Every now and then, just once in a while, really, someone asks me to do something unexpected and a little bit onerous, something I feel I shouldn't have to do, and I catch myself muttering: "But that's unfair!"
Then, in the next moment, I do two things.
I vow never to say it again. It's too much like a whine and I'm not a whiner. Anyway, why should I, a grown-up, after all, expect fairness to be a part of my every hour and every day?
Next, I re-watch a favorite video clip, one that stars two capuchin monkeys. It never fails to recalibrate my mood, changing it for the better. Here, see for yourself:
As the well-known primatologist Frans de Waal can be heard explaining in that clip — or with a bit more detail in the one that follows this paragraph — capuchin monkeys "get" unfairness. In the filmed experiment, one of the monkeys is originally quite satisfied with a cucumber reward for carrying out a task. But the animal quickly becomes piqued when a second monkey is given a vastly preferable grape reward for carrying out the exact same task.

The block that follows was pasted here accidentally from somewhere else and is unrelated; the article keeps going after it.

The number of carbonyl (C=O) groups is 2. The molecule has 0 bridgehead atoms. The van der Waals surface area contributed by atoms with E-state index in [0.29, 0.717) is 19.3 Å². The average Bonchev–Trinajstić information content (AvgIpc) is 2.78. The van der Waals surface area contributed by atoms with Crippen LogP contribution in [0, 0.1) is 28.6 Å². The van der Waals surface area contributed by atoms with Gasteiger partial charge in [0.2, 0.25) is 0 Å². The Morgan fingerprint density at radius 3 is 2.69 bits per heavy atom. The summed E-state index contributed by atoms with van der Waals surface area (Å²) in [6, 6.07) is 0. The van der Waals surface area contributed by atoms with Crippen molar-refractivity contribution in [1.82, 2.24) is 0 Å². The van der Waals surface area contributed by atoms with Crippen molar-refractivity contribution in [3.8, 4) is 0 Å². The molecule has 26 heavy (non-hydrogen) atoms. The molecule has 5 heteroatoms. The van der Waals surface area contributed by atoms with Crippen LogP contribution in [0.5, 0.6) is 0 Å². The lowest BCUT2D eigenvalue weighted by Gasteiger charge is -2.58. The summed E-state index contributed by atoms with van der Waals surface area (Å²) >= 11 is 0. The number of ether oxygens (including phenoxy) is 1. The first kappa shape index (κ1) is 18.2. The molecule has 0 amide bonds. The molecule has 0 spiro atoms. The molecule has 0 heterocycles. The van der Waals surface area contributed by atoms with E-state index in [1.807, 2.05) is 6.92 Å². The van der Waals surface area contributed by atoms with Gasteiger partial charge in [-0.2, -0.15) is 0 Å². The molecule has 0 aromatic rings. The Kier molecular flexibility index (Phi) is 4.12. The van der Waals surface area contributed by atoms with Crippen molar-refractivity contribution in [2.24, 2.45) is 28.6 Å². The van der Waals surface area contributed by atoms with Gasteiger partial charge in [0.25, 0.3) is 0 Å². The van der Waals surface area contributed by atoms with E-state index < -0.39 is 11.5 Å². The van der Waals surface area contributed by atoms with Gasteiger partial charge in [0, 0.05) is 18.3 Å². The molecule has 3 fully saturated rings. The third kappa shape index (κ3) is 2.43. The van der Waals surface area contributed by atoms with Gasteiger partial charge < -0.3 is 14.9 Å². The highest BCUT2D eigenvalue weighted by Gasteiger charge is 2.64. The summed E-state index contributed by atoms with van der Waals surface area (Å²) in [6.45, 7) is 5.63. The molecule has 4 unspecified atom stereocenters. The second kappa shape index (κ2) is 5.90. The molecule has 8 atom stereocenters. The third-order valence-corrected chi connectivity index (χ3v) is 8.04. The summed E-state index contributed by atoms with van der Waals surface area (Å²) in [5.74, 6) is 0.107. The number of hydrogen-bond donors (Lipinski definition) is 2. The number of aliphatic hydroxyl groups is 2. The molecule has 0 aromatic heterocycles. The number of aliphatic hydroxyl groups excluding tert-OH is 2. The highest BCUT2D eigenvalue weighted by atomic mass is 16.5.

The piqued monkey, in a nonhuman-primate sort of way that looks pretty sophisticated, grasps the situation's unfairness. And it's not just this capuchin monkey, but others as well, as explained by Sarah Brosnan and de Waal in their article from 2003 called "Monkeys reject unequal pay.").
Watching those two monkeys in the video, I feel it's OK to be a little less hard on myself for any verbal outbursts about unfairness — maybe it's a primate thing to react in a peeved way when our expectations of fairness are violated.
Of course, the human world contains genuinely significant injustices — too many of them. Such inequities are no laughing matter. But I'm not thinking about those here; I mean only the small injustices we all experience on occasion.
And in that context, watching those capuchins makes me laugh, and helps me to get over myself.